Center for Advanced BioEnergy Research, University of Illinois at Urbana-Champaign

Monday, November 26, 2007

Making Biofuels from Cheese

From: Oshkosh Northwestern

Prepare for a variety of fuels from many sources, says Wisconsin entrepreneur Joe Van Groll whose start-up renewable energy company produces both ethanol and bio-diesel without a single corn kernel or soybean in sight.

The Grand Meadow Energy LLC near Stratford trucks in waste from surrounding cheese plants and raw canola oil from a nearby farm....

Van Groll is a 13-year veteran of the state's cheese industry, and his process focuses on permeate, a by-product of cheese making. But Van Groll says the technology can be used on a variety of waste streams and he sees no end in sight to its application.

His technology now turns what he refers to as "a messy problem" into a profit center for cheese plants. He buys permeate, blends it with a customized yeast culture, and produces pure alcohol ethanol. He does so at about a quarter of the cost of producing corn-based ethanol.

Two months ago, he began blending the ethanol with raw canola oil to make biodiesel. He uses the biodiesel to power a generator that produces electricity for his plant and plans to sell excess energy back to the power company.

Tuesday, November 20, 2007

2007 Saw Large Increase in BioEnergy Funding

From Ethanol Producer Magazine:

“It was an unprecedented year,” says Jacques Beaudry-Losique, DOE program manager for the EERE’s Industrial Technologies Program. “This is probably the largest amount we’ve announced in a very long time. It’s certainly far higher than what was done in previous years.” Perhaps a better metric for evaluating the significance of these investments is the annual budgets for the DOE offices, Beaudry-Losique says. “The budget is really the core sign of commitment and these have been up by at least 30 percent in ’07 and ’08 versus previous years,” he says. Take the EERE, for example. The annual budget for EERE’s Biomass Program has jumped more than 60 percent from $87 million in 2005 to $224 million in 2007. Although the office’s 2008 budget had not been resolved by press time, the U.S. House appropriations bill would increase funding for the Biomass Program to $250 million while the U.S. Senate bill would increase funding to $244 million. “Now they have to agree in conference on what the final number will be so you never know,” Beaudry-Losique says. But “the outlook is very good.”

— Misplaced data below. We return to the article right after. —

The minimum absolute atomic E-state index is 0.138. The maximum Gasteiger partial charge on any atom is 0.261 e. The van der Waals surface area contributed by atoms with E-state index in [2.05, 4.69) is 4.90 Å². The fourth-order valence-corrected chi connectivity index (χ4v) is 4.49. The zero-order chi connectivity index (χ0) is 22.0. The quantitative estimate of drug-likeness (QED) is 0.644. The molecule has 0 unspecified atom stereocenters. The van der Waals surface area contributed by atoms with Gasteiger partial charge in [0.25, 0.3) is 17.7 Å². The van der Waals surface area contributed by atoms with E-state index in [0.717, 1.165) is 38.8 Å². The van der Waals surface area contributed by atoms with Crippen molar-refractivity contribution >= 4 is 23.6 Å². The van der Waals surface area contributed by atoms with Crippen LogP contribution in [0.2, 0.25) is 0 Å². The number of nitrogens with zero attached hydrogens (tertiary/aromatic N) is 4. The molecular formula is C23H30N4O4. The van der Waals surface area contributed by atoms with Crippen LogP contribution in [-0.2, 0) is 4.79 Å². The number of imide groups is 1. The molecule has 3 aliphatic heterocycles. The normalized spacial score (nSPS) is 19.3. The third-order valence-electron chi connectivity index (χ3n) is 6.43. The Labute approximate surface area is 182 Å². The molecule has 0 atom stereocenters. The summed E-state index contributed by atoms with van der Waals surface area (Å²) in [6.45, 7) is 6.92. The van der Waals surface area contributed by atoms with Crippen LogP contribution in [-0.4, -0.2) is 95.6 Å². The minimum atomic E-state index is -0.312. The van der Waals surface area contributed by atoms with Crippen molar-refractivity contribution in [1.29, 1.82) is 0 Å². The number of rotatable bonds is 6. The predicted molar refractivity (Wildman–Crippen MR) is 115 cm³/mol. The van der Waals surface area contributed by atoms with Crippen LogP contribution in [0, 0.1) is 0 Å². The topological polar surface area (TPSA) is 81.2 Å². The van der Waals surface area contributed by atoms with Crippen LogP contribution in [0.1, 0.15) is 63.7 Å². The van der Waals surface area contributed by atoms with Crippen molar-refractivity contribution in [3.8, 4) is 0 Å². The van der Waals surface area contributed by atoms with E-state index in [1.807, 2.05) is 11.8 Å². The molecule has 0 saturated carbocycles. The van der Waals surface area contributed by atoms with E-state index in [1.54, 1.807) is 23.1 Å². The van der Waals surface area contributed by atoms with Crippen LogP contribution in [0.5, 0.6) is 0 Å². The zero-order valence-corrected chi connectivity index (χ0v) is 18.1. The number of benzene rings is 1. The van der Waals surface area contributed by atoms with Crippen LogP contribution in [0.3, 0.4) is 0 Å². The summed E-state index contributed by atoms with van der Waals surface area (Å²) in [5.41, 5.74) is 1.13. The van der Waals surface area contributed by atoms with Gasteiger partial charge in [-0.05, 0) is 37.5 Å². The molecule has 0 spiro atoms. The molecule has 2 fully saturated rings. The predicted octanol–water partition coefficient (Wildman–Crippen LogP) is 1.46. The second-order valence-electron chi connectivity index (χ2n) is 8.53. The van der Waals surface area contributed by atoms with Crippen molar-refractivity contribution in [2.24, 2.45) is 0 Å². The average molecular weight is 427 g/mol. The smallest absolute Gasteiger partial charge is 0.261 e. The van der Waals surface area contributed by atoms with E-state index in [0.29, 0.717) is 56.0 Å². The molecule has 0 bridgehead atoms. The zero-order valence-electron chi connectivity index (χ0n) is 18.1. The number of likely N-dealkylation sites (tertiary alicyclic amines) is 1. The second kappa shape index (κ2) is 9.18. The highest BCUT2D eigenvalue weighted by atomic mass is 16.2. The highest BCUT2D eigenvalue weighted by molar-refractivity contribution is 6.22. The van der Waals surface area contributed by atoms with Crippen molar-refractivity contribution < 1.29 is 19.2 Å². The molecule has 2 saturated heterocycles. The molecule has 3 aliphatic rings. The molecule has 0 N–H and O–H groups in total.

Monday, November 19, 2007

Governors Sign Energy Security and Climate Stewardship Platform and Greenhouse Gas Accord

Washington, D.C. - Ten Midwestern leaders - Governor Jim Doyle of Wisconsin, Governor Tim Pawlenty of Minnesota, Governor Rod Blagojevich of Illinois, Governor Mitch Daniels of Indiana, Governor Chester J. Culver of Iowa, Governor Jennifer Granholm of Michigan, Governor Kathleen Sebelius of Kansas, Governor Ted Strickland of Ohio, Governor M. Michael Rounds of South Dakota, and Premier Gary Doer of Manitoba - today signed the Midwestern Regional Greenhouse Gas Reduction Accord. Indiana, Ohio, and South Dakota are signing the agreement as observers to participate in the formation of the regional cap-and-trade system.

The historic agreement, signed at the Midwestern Governors Association (MGA) Energy Security and Climate Change Summit held in Milwaukee, Wisconsin, will serve as a regional strategy to achieve energy security and reduce greenhouse gas emissions that cause global warming.

The Accord will:
* Establish greenhouse gas reduction targets and timeframes consistent with MGA member states' targets;
* Develop a market-based and multi-sector cap-and-trade mechanism to help achieve those reduction targets;
* Establish a system to enable tracking, management, and crediting for entities that reduce greenhouse gas emissions; and
* Develop and implement additional steps as needed to achieve the reduction targets, such as a low-carbon fuel standards and regional incentives and funding mechanisms.

Source: Midwest Governor's Association

Sunday, November 18, 2007

Kentucky Invests in Bioenergy

From Bowling Green Daily News:

Kentucky has potentially maxed out on new investments for grain-based ethanol production, but there could be a new energy source on the horizon - cellulose from wood and native grasses.

There has been more than $9 million in Kentucky Agriculture Development funds and even more in private investment made in Commonwealth Agri-energy in Hopksinville, and now Alltech Inc. of Nicholasville has plans for a $40 million biorefinery in Springfield that would produce 10 million gallons of grain-based ethanol a year. The company, however, also plans to move into cellulose-based ethanol production.

Thursday, November 15, 2007